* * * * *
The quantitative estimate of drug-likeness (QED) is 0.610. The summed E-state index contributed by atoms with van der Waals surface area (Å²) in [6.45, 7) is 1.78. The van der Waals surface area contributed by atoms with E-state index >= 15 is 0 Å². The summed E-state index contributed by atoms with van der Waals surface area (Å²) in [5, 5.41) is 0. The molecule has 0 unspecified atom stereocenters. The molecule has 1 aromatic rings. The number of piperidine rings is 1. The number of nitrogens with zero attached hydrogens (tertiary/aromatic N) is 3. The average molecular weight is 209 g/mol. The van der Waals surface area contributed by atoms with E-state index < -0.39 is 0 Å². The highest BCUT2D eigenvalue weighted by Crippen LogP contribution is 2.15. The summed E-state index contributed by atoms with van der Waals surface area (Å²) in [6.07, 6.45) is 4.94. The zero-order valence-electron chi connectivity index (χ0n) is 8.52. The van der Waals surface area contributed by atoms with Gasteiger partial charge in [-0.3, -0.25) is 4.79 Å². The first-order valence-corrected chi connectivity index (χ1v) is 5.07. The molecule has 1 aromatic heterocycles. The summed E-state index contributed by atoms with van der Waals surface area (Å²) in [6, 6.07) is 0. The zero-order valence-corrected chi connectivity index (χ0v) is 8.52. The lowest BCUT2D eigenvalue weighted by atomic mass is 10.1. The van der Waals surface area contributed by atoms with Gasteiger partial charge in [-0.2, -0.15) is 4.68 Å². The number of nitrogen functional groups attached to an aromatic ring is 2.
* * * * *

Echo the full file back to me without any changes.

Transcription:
The quantitative estimate of drug-likeness (QED) is 0.610. The summed E-state index contributed by atoms with van der Waals surface area (Å²) in [6.45, 7) is 1.78. The van der Waals surface area contributed by atoms with E-state index >= 15 is 0 Å². The summed E-state index contributed by atoms with van der Waals surface area (Å²) in [5, 5.41) is 0. The molecule has 0 unspecified atom stereocenters. The molecule has 1 aromatic rings. The number of piperidine rings is 1. The number of nitrogens with zero attached hydrogens (tertiary/aromatic N) is 3. The average molecular weight is 209 g/mol. The van der Waals surface area contributed by atoms with E-state index < -0.39 is 0 Å². The highest BCUT2D eigenvalue weighted by Crippen LogP contribution is 2.15. The summed E-state index contributed by atoms with van der Waals surface area (Å²) in [6.07, 6.45) is 4.94. The zero-order valence-electron chi connectivity index (χ0n) is 8.52. The van der Waals surface area contributed by atoms with Gasteiger partial charge in [-0.3, -0.25) is 4.79 Å². The first-order valence-corrected chi connectivity index (χ1v) is 5.07. The molecule has 1 aromatic heterocycles. The summed E-state index contributed by atoms with van der Waals surface area (Å²) in [6, 6.07) is 0. The zero-order valence-corrected chi connectivity index (χ0v) is 8.52. The lowest BCUT2D eigenvalue weighted by atomic mass is 10.1. The van der Waals surface area contributed by atoms with Gasteiger partial charge in [-0.2, -0.15) is 4.68 Å². The number of nitrogen functional groups attached to an aromatic ring is 2.